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    ABSTRACT: Background: The endocannabinoid system is known to play a role in regulating myocardial contractility, but the influence of cannabinoid receptor 1 (CB1) deficiency on chronic heart failure (CHF) remains unclear. In this study we attempted to investigate the effect of CB1 deficiency on CHF induced by pressure overload and the possible mechanisms involved. Methods and results: A CHF model was created by transverse aortic constriction (TAC) in both CB1 knockout mice and wild-type mice. CB1 knockout mice showed a marked increase of mortality due to CHF from 4 to 8 weeks after TAC (p=0.021). Five weeks after TAC, in contrast to wild-type mice, CB1 knockout mice had a higher left ventricular (LV) end-diastolic pressure, lower rate of LV pressure change (± dp/dt max), lower LV contractility index, and a larger heart weight to body weight ratio and lung weight to body weight ratio compared with wild-type mice (all p<0.05-0.001). Phosphorylation of the epidermal growth factor receptor (EGFR) and mitogen-activated protein kinases (P38 and ERK) was higher in CB1 knockout mice than that in wild-type mice. In cultured neonatal rat cardiomyocytes, a CB1 agonist reduced cAMP production stimulated by isoproterenol or forskolin, and suppressed phosphorylation of the EGFR, P38, and ERK, while the inhibitory effect of a CB1 agonist on EGFR phosphorylation was abrogated by CB1 knockdown. Conclusion: These findings indicate that cannabinoid receptor 1 inactivation promotes cardiac remodeling by enhancing the activity of the epidermal growth factor receptor and mitogen-activated protein kinases.
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    • "In the cardiovascular system, CB1 activation by endocannabinoids or synthetic ligands leads to complex cardiovascular depressive effects, implicated in the cardiovascular collapse associated with various forms of shock (21) and heart failure (26–28). CB1R activation in coronary artery endothelial cells (29), cardiomyocytes (26,27), and inflammatory cells (28,30) mediates MAPK activation, reactive oxygen species (ROS) generation, and inflammatory response promoting atherosclerosis (31) and cardiac dysfunction (27,28). Furthermore, elevated endocannabinoid plasma levels have recently been associated with coronary circulatory dysfunction in human obesity (32), and CB1R blockade or its genetic deletion attenuated proteinuria and/or vascular inflammation and cell death in experimental models of type 1 diabetic nephropathy (33) and/or retinopathy (34). "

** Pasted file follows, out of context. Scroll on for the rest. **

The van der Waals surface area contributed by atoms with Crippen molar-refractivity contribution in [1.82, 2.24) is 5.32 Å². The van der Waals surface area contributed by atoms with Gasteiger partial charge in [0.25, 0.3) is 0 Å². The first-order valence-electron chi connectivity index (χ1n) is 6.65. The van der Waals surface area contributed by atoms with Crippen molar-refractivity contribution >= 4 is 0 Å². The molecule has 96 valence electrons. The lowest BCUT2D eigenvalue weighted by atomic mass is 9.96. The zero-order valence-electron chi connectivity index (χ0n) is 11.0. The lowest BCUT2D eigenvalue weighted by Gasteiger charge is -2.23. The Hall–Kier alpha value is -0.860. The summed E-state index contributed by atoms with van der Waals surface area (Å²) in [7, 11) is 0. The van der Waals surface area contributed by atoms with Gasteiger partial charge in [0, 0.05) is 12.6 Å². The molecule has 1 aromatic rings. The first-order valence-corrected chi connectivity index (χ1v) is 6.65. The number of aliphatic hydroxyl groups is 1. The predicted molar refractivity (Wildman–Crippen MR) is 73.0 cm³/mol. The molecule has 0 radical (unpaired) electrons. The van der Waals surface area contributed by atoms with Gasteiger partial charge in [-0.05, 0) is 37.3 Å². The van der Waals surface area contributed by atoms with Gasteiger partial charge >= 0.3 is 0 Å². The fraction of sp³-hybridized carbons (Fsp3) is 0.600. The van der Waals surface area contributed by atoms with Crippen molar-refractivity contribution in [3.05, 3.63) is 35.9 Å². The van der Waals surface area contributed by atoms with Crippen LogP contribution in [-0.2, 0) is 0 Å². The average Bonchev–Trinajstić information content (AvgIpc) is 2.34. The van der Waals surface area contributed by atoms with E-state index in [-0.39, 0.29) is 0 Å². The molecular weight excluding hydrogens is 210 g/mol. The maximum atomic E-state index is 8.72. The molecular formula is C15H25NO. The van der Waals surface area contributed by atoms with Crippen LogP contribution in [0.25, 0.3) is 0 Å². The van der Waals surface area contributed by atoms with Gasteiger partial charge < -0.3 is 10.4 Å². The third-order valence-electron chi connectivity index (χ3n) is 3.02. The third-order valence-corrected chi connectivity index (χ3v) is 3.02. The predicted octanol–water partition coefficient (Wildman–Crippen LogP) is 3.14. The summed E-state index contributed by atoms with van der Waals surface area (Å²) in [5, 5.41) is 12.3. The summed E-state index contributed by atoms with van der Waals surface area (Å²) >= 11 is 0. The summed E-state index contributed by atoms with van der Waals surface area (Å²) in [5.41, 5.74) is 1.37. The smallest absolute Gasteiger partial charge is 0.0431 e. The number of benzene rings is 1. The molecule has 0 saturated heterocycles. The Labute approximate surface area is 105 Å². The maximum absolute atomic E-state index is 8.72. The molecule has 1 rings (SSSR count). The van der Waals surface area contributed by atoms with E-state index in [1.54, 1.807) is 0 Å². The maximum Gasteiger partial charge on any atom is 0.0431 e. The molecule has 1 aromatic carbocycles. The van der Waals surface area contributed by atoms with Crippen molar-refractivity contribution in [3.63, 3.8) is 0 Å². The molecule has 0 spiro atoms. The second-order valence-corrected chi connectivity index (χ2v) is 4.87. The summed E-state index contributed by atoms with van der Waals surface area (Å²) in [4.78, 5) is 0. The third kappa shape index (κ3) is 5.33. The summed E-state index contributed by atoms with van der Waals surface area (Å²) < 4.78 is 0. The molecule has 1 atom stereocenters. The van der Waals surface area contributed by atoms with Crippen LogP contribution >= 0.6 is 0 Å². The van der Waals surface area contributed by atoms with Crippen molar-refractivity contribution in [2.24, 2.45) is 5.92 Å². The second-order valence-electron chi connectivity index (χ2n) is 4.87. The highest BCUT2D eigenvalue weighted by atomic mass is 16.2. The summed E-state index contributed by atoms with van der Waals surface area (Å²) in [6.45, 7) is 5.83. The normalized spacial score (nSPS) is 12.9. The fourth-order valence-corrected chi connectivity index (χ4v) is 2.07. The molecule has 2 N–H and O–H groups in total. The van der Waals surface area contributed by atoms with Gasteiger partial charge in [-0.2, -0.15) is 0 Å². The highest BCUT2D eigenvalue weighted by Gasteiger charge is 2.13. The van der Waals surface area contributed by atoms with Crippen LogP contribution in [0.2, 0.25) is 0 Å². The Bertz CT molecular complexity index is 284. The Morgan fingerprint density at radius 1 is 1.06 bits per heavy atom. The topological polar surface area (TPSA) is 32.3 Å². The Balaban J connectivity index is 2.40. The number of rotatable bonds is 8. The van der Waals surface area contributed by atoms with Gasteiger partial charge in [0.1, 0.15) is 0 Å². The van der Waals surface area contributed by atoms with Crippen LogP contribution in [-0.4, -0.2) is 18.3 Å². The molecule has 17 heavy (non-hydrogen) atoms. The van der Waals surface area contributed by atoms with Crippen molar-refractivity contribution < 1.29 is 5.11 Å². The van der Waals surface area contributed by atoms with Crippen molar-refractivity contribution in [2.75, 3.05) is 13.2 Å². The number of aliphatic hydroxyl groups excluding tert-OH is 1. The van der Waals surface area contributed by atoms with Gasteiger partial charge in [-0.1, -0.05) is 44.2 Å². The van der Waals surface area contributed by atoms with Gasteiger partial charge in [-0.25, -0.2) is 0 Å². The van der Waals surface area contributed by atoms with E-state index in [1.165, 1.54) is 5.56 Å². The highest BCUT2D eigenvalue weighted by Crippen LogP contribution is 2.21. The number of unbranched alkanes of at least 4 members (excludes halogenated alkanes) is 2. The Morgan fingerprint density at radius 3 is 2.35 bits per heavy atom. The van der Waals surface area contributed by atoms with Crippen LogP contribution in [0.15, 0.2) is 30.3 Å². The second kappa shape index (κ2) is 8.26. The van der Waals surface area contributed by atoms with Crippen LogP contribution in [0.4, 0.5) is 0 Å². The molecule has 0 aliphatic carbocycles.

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    ABSTRACT: Endocannabinoids and cannabinoid 1 (CB(1)) receptors have been implicated in cardiac dysfunction, inflammation, and cell death associated with various forms of shock, heart failure, and atherosclerosis, in addition to their recognized role in the development of various cardiovascular risk factors in obesity/metabolic syndrome and diabetes. In this study, we explored the role of CB(1) receptors in myocardial dysfunction, inflammation, oxidative/nitrative stress, cell death, and interrelated signaling pathways, using a mouse model of type 1 diabetic cardiomyopathy. Diabetic cardiomyopathy was characterized by increased myocardial endocannabinoid anandamide levels, oxidative/nitrative stress, activation of p38/Jun NH(2)-terminal kinase (JNK) mitogen-activated protein kinases (MAPKs), enhanced inflammation (tumor necrosis factor-α, interleukin-1β, cyclooxygenase 2, intracellular adhesion molecule 1, and vascular cell adhesion molecule 1), increased expression of CB(1), advanced glycation end product (AGE) and angiotensin II type 1 receptors (receptor for advanced glycation end product [RAGE], angiotensin II receptor type 1 [AT(1)R]), p47(phox) NADPH oxidase subunit, β-myosin heavy chain isozyme switch, accumulation of AGE, fibrosis, and decreased expression of sarcoplasmic/endoplasmic reticulum Ca(2+)-ATPase (SERCA2a). Pharmacological inhibition or genetic deletion of CB(1) receptors attenuated the diabetes-induced cardiac dysfunction and the above-mentioned pathological alterations. Activation of CB(1) receptors by endocannabinoids may play an important role in the pathogenesis of diabetic cardiomyopathy by facilitating MAPK activation, AT(1)R expression/signaling, AGE accumulation, oxidative/nitrative stress, inflammation, and fibrosis. Conversely, CB(1) receptor inhibition may be beneficial in the treatment of diabetic cardiovascular complications.
    Full-text · Article · Mar 2012 · Diabetes